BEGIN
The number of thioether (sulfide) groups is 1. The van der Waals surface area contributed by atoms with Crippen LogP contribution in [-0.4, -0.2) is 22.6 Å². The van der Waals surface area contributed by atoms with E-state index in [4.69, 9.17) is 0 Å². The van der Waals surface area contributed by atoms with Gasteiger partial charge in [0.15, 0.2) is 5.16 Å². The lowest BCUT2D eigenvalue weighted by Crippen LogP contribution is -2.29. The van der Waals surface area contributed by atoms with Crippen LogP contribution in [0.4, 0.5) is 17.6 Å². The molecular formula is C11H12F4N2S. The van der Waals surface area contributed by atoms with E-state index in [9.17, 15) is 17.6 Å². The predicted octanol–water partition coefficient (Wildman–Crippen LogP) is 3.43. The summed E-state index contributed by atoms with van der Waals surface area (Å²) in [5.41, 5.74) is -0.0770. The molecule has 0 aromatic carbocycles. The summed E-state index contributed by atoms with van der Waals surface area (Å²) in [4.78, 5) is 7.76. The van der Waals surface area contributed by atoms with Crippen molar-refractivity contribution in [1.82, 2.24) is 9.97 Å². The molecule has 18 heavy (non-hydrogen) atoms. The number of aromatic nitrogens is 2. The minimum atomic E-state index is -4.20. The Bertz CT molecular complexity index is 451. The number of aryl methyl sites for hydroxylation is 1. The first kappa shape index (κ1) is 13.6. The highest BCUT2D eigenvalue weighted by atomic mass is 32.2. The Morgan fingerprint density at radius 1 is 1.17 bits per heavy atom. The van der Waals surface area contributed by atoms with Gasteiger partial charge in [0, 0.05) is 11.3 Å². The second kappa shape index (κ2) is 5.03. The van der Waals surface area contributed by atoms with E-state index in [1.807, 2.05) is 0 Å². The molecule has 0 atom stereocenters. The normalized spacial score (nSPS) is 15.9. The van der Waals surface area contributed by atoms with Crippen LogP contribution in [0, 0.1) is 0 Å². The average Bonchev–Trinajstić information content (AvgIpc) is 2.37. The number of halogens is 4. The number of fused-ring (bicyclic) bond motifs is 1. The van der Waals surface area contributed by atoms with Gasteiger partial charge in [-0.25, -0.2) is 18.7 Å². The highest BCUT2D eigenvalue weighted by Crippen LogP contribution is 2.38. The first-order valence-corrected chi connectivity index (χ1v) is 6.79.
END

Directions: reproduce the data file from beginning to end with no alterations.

The number of thioether (sulfide) groups is 1. The van der Waals surface area contributed by atoms with Crippen LogP contribution in [-0.4, -0.2) is 22.6 Å². The van der Waals surface area contributed by atoms with E-state index in [4.69, 9.17) is 0 Å². The van der Waals surface area contributed by atoms with Gasteiger partial charge in [0.15, 0.2) is 5.16 Å². The lowest BCUT2D eigenvalue weighted by Crippen LogP contribution is -2.29. The van der Waals surface area contributed by atoms with Crippen LogP contribution in [0.4, 0.5) is 17.6 Å². The molecular formula is C11H12F4N2S. The van der Waals surface area contributed by atoms with E-state index in [9.17, 15) is 17.6 Å². The predicted octanol–water partition coefficient (Wildman–Crippen LogP) is 3.43. The summed E-state index contributed by atoms with van der Waals surface area (Å²) in [5.41, 5.74) is -0.0770. The molecule has 0 aromatic carbocycles. The summed E-state index contributed by atoms with van der Waals surface area (Å²) in [4.78, 5) is 7.76. The van der Waals surface area contributed by atoms with Crippen molar-refractivity contribution in [1.82, 2.24) is 9.97 Å². The molecule has 18 heavy (non-hydrogen) atoms. The number of aromatic nitrogens is 2. The minimum atomic E-state index is -4.20. The Bertz CT molecular complexity index is 451. The number of aryl methyl sites for hydroxylation is 1. The first kappa shape index (κ1) is 13.6. The highest BCUT2D eigenvalue weighted by atomic mass is 32.2. The Morgan fingerprint density at radius 1 is 1.17 bits per heavy atom. The van der Waals surface area contributed by atoms with Gasteiger partial charge in [0, 0.05) is 11.3 Å². The second kappa shape index (κ2) is 5.03. The van der Waals surface area contributed by atoms with E-state index in [1.807, 2.05) is 0 Å². The molecule has 0 atom stereocenters. The normalized spacial score (nSPS) is 15.9. The van der Waals surface area contributed by atoms with Crippen LogP contribution in [0, 0.1) is 0 Å². The average Bonchev–Trinajstić information content (AvgIpc) is 2.37. The number of halogens is 4. The number of fused-ring (bicyclic) bond motifs is 1. The van der Waals surface area contributed by atoms with Gasteiger partial charge in [-0.25, -0.2) is 18.7 Å². The highest BCUT2D eigenvalue weighted by Crippen LogP contribution is 2.38. The first-order valence-corrected chi connectivity index (χ1v) is 6.79.